Household biomedical waste adds to hazards at landfill sites

Household biomedical waste adds to hazards at landfill sites

Tons of extremely hazardous biomedical waste (BMW) generated by households goes directly to landfills in Bengaluru. There are no clear rules mandating the segregation of BMW from either wet or dry waste, and the civic agencies tasked with regulating this have no real data.

Infected adult diapers, used syringes and insulin needles from houses with senior citizens and patients are being dumped directly into municipal waste bins and trucks. With no real monitoring, roadside clinics and pharmacies are also dumping expired drugs into that waste pile.

Exposed to this risk are thousands of sanitation workers handling waste, often found working without any protection.

To arrest this dangerous slide into public health chaos, the Environment Support Group (ESG) has sought a proper audit of all biomedical facilities at the BBMP ward level. It wants citizen groups in ward committees empowered to inspect and collate data for quick remedial action.

A comptroller and auditor general (CAG) report had pulled up the Karnataka State Pollution Control Board (KSPCB) for not doing enough to punish healthcare establishments violating BMW rules.

The ESG has now suggested that ward committees could monitor whether the biomedical units are periodically inspected by the KSPCB and BBMP zonal commissioners.

But the dumping of expired drugs in municipal waste bins takes the issue to an entirely different level. Each of the city's estimated 11,000 pharmacies generates about a kilogram of such drugs every month.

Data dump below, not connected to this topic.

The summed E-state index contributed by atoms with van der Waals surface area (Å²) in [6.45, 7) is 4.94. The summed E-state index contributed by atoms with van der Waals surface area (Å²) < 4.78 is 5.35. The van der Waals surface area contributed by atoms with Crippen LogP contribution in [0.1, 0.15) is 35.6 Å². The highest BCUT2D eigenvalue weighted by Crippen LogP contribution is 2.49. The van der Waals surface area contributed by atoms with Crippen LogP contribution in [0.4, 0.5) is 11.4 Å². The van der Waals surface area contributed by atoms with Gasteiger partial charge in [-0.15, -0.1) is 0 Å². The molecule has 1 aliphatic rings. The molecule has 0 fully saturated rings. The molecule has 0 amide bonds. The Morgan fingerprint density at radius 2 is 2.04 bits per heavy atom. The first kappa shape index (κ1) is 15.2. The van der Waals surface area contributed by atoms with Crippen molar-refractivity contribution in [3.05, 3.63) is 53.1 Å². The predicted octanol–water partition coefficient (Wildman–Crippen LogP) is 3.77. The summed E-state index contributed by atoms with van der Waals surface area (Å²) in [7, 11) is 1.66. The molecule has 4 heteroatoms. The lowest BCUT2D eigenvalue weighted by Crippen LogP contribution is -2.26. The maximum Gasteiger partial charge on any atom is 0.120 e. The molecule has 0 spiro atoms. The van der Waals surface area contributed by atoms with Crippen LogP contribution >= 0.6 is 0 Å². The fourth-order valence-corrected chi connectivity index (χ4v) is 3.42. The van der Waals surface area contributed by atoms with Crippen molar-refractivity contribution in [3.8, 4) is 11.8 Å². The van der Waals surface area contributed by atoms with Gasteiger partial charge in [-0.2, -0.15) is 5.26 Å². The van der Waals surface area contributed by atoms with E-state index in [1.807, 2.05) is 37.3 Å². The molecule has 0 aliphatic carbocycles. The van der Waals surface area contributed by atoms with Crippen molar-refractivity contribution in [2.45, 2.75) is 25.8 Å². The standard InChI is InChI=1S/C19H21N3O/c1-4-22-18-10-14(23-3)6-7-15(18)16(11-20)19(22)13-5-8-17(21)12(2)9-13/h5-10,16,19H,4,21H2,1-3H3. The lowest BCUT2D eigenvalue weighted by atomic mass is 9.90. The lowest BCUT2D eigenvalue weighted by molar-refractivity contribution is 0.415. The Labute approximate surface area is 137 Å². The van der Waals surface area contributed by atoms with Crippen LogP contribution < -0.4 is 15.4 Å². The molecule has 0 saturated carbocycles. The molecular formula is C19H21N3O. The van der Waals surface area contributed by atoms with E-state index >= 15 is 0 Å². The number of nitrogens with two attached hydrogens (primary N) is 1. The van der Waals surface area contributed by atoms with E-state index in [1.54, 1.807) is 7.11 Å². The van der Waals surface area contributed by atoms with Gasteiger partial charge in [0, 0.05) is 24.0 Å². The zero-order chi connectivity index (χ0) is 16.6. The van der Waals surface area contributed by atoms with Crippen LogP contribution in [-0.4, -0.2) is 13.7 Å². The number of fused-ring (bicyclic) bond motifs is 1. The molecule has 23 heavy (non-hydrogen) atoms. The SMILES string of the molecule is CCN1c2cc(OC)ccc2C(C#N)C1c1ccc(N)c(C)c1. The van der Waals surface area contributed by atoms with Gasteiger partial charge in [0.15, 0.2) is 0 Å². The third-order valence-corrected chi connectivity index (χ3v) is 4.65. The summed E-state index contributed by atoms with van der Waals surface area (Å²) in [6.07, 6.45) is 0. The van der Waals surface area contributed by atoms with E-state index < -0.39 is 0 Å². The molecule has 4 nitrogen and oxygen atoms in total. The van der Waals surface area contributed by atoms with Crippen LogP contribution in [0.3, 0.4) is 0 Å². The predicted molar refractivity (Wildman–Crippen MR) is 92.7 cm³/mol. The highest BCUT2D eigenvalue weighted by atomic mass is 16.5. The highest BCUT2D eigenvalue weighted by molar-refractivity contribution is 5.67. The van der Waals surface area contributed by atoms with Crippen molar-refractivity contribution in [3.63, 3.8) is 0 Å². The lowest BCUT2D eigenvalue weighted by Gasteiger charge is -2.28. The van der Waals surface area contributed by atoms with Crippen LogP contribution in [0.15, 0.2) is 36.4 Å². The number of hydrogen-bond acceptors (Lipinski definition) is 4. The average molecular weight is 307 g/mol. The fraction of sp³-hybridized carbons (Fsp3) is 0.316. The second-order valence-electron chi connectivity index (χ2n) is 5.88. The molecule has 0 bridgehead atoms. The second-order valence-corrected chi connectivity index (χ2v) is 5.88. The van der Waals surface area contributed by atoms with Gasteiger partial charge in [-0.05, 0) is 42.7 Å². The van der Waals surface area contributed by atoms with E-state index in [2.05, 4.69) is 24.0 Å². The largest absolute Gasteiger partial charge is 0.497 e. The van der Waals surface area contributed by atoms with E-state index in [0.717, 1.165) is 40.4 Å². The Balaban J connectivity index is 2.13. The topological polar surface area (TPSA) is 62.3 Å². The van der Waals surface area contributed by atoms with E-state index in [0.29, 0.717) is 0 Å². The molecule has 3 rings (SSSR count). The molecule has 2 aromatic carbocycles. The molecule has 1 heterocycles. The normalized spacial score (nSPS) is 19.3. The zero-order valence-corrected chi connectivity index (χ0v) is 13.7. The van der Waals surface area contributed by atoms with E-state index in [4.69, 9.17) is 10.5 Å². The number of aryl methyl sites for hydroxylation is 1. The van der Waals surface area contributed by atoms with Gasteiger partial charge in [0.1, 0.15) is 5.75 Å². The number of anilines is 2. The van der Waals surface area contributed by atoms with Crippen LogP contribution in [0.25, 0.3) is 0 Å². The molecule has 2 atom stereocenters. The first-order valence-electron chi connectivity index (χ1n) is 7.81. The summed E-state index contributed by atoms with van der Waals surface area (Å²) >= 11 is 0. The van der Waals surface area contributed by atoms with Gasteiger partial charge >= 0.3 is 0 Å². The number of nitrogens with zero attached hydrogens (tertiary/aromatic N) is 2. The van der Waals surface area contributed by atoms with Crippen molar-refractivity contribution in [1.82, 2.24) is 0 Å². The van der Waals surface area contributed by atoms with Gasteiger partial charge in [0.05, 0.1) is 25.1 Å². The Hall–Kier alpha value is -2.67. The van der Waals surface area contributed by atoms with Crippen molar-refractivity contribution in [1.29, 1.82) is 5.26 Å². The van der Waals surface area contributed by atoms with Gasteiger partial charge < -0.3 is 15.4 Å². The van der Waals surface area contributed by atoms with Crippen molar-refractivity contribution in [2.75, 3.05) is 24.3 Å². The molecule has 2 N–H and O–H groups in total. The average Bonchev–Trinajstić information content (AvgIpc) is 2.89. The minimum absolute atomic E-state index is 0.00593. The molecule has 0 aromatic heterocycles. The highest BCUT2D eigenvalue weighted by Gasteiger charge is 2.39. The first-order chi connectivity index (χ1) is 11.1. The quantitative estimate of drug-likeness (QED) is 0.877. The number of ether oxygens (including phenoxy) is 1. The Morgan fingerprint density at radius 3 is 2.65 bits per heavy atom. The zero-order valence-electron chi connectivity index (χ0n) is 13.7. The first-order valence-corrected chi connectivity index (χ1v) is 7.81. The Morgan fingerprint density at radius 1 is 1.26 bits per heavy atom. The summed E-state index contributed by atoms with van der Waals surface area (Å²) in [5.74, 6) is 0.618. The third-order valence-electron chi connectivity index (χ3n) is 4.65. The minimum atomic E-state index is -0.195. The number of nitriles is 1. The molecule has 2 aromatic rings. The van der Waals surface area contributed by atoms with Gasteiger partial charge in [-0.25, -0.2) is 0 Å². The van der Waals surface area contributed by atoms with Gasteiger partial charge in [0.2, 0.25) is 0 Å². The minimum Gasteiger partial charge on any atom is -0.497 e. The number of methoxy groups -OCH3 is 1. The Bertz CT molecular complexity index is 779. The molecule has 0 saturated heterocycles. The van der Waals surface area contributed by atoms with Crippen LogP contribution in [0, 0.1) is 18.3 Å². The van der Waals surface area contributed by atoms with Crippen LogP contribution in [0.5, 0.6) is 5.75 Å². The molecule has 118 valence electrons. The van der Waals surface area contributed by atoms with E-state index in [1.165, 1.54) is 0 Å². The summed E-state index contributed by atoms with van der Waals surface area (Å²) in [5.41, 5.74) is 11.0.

"The suppliers take back only certain drugs. Injectables, for instance, are not touched. A lot of generic drug manufacturers,  too, don't have a take-back policy," explains Shashi Mohan, of Sattva Health.

Two years ago, Sattva had devised an innovative way to collect expired drugs from pharmacies and recycle a part of them using non-burning technologies.

"Every medical shop struggles to dispose of their expired drugs. We collect these drugs once every three months and take them to our lab in Ramapura for maximum recovery. We have so far tied up with over 3,500 pharmacies in the city," he says.

But a top official from one of the city's two Common BMW Treatment Facilities claims that almost 98% of the healthcare facilities get their waste to the plants. This could not be established by a reality check by DH.

However, there was enough evidence to support his second remark: That 99% of biomedical waste generated by households are dumped with municipal waste.

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